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3 Common Industrial Yarn Joining Methods Explained

The practice of joining industrial yarn ends (resulting from breaks, defects, or end of the supply), is a critical component to the product manufacturing process, particularly in industries such as wire and cable (integration of ripcords), hose reinforcement, belting and more. When using industrial yarn in the production process, it is essential that the joining method endures the process without interruption and does not have a negative effect on the quality of the end product.   

Air (Pneumatic) Splice

In air splicing (commonly used in industrial hose manufacturing), yarn ends are inserted into a splicing chamber (small air chamber) and then overlapped. A strong current of compressed air introduces which entangles and intermingles the fibers, joining the two ends together.   Multiple air chambers are incorporated for specialty yarns, like aramids, where more than one point of the yarn gets spliced and intermingled. While redundant, this process ensures the yarn maintains sufficient strength.

The time and air pressure needed in air splicing are determined by fiber type and characteristics of the yarn. Air spliced yarn produces a joint that in most cases will meet all requirements of the parent yarn, both in regard to strength and appearance. This type of splicing can also be applied to a large range of yarn types without a lot of equipment adjusting which results in greater winding efficiencies.

Air Splice.jpg


- No tails remaining

- Splice typically maintains at least 80 percent of yarn strength

- Doesn’t affect the overall construction of the end product

- No secondary material is introduced to the process which eliminates the risk of contaminate exposure 


- Different sized air chambers are needed for different types of yarn: thin yarn needs a small chamber, thick yarn needs larger chamber

- Requires specialized equipment

Illman / Wrap Splice

The Illman or wrap splicing method is typically used on spun sewing threads for bag closures. In this process, two yarn ends are overlapped and a fine auxiliary yarn is tightly wrapped around them and bound to produce a joint of high strength. This method can produce a thick and rigid joint.  However, the thickness of the splice is much less than that of a knot, and the spliced yarn causes significantly lower tension fluctuations than what typically occurs with knotted yarn.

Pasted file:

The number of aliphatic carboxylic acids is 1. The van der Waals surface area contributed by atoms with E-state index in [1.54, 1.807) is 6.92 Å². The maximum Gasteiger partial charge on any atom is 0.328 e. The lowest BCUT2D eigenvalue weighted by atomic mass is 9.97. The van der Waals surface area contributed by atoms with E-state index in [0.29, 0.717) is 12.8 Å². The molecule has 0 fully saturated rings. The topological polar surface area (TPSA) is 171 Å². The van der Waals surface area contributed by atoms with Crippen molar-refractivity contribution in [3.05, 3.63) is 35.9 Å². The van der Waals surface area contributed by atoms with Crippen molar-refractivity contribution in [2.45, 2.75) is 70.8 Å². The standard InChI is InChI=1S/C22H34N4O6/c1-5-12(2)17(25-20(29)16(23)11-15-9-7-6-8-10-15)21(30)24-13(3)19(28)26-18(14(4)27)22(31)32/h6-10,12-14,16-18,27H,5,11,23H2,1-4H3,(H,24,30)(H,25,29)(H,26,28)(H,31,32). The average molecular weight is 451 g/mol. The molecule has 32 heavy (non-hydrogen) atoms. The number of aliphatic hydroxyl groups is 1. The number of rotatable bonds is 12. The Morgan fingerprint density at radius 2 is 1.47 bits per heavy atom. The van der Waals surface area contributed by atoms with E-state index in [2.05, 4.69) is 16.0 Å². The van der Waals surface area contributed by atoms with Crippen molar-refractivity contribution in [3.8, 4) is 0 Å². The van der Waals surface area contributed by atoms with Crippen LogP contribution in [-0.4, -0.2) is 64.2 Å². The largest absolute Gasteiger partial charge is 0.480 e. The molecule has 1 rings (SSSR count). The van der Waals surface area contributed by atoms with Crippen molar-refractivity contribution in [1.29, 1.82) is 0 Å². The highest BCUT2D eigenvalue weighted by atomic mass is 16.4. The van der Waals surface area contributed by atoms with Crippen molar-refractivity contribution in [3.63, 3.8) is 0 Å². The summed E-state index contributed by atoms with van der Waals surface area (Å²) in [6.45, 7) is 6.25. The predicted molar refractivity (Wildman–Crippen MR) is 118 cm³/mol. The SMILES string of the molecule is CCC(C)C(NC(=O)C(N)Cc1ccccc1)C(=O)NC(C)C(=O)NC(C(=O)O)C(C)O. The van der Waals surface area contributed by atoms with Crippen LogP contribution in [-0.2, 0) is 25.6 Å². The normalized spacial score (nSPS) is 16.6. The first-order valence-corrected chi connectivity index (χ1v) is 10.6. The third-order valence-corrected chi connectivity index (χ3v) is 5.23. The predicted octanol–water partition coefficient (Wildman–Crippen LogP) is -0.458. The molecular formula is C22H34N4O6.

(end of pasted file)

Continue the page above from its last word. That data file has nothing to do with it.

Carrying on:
Illman Splice.jpg


- High strength

- No tails which is advantageous for sewing applications, particularly bag closing threads

- Can be used with almost any type of yarn

- Multiple types of auxiliary wrapping materials are available to match material being spliced 


- Point of splice can be stiff and if not made properly, could pull apart

- Requires specialized equipment

- Thicker than an air splice


Knotting, particularly a weaver’s knot, is a commonly used yarn joining method because its strength is several times that of the yarn strength. If tied properly, it will give you the maximum amount of strength to enhance the overall product construction. A weaver’s knot is most appropriate for short-staple yarns, is typically a smaller knot and used when materials are woven.

Weavers Knot.jpg


- Provides maximum level of strength

- Good option for woven materials or materials where yarn diameter is not critical. 

- No equipment necessary


- Resulting knot can be 2-3 times the thickness of the yarn, which diminishes smoothness

- Knots usually have tails which can get caught when running through small eyelets.  

Contact us if you need help determining which splice method will work for your end use.  Service Thread supplies multiple industries and has broad knowledge about yarn and fiber application best practices. Our expert yarn engineers can review your products and processes to recommend the fiber type and product construction will work best for your application.

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